Free Will Baptist Bible School opened September 15, 1942, with nine students: James Hagin (Georgia); Sam and Rashie Kennedy (North Carolina); Paul Ketteman, Opal Hiltabidal, and George Waggoner (Illinois); Sylvia and Damon Dodd and Marie Thomas (Missouri). Later in the semester, three additional students joined the body: Dan Cronk (Michigan); Chester O’Donnell (Alabama); and Robert Woodard (North Carolina).

The Board of Trustees appointed south Georgia pastor L.C. Johnson as the school’s first president. When initially approached by L.R. Ennis at the 1942 convention in Columbus, Mississippi, the soft-spoken southern gentleman resisted the appointment. But at the urging of his colleagues, Johnson graciously accepted, telling the committee that he could not understand his appointment, but would submit to the spiritual judgment of older, more experienced men who seemed certain about God’s leading.[8]

Johnson quickly proved to be a man of courage and vision, and he carved out a successful educational program—although one far different than expected by most Free Will Baptists. According to Dr. Robert E. Picirilli, chairman of the Free Will Baptist Historical Commission, “While those first leaders thought only in terms of a Bible institute, Dr. Johnson led the new college to a well-rounded program that included both sound biblical content and a generous core of Christian liberal arts.”[9]

Welch, Johnson, and countless other Free Will Baptists passionate about the cause of Christian education laid the college foundation well. Nearly 75 years and two name changes later, Welch College continues to thrive. And more than a century after John L. Welch became the sole student of the “failed” Free Will Baptist University, the college that became his namesake continues to be a unifying agent in the denomination, producing decades of pastors, missionaries, teachers, businessmen and businesswomen, and more dedicated—as the college mission states— to serving Christ, His Church, and His world through biblical thought and life.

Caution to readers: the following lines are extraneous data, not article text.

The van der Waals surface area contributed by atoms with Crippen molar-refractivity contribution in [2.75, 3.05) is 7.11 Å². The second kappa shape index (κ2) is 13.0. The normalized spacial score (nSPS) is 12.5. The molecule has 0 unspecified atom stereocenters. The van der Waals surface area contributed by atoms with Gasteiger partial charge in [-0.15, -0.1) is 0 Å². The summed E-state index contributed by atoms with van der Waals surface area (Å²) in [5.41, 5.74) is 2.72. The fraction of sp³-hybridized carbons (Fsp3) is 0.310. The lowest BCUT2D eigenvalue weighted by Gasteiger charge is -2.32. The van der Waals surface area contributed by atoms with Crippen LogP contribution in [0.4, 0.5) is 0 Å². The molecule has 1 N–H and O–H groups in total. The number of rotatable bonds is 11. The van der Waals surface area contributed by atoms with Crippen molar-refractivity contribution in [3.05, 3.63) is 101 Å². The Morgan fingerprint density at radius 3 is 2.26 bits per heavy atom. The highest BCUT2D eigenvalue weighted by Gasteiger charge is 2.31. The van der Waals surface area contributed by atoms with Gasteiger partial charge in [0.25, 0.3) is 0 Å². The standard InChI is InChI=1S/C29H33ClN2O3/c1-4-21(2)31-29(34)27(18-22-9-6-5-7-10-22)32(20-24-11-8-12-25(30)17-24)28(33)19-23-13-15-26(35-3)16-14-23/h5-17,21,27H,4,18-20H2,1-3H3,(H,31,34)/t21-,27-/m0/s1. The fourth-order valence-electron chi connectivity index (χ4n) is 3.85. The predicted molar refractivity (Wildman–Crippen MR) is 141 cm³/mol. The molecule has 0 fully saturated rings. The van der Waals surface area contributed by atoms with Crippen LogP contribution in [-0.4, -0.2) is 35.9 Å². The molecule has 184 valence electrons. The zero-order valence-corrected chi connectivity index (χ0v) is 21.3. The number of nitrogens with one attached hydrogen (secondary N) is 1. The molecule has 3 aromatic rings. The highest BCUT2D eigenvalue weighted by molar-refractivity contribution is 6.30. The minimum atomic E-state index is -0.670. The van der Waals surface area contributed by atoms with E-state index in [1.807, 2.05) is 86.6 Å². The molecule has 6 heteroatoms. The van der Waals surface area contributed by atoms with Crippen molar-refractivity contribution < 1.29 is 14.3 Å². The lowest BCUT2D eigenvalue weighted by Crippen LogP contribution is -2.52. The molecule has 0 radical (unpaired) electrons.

About the Writer: Eric K. Thomsen is managing editor of ONE Magazine. He is a member of the Free Will Baptist Historical Commission and president-elect of the Evangelical Press Association. Reprinted by permission from Helwys Society Forum.



[1] Free Will Baptists in the north, also known as the Randall Movement or Randallites, merged with Northern Baptists in 1911. As a result, Free Will Baptists lost three grade schools: New Hampton Literary Institution, Maine Central Institute, and the Manning Bible School. The denomination also lost a number of colleges: Bates (Maine), Hillsdale (Michigan), Keuka (New York), Rio Grande College (Ohio), Storer College (West Virginia); and two theological seminaries: Cobb Divinity School (Maine) and the theological department at Hillsdale College.

[2] The General Conference of the Original Free Will Baptists formed Ayden Seminary in 1898. In 1926, the seminary was renamed Eureka College and began offering a two-year college program. The college was short-lived, closing two years later due to budgetary restraints.

[3] “Story of a College: Free Will Baptist Bible College,” The Fifty-Year Record of the National Association of Free Will Baptists, 1935-1985, Free Will Baptist Historical Commission, Dr. Mary Wisehart, editor. Randall House Publications, 1988, pages 34-36.

[4] Minutes of the Thirteenth Annual Session of the General Conference of the Original Free Will Baptists of the United States, Ayden Press, Ayden, North Carolina, 1933: Pages 13-14.

[5] Minutes of the First Session of the National Association of Original Free Will Baptists, Ayden Press, Ayden, North Carolina, 1935: Pages 7-8.

[6] Minutes of the Third Session of the National Association of Original Free Will Baptists, The Morning Herald Press, Clinchco, Virginia, 1939: Page 3.

[7] Ibid, page 13.

[8] From the chapel address, “A Tribute to L. C. Johnson.” The September 2002 issue of Contact magazine records further comments from Johnson during a 1978 interview: “I was dumbfounded when L.R. Ennis told me the news. It was a very emotional time for me. In September 1942 I came to Nashville and found an empty building with our first student, Paul Ketteman, standing on the front doorsteps looking toward Illinois.”

[9] From a video interview for “Honoring Our Heritage,” the 2012 documentary produced by the Executive Office to mark the 75th anniversary of the National Association of Free Will Baptists.




©2016 ONE Magazine, National Association of Free Will Baptists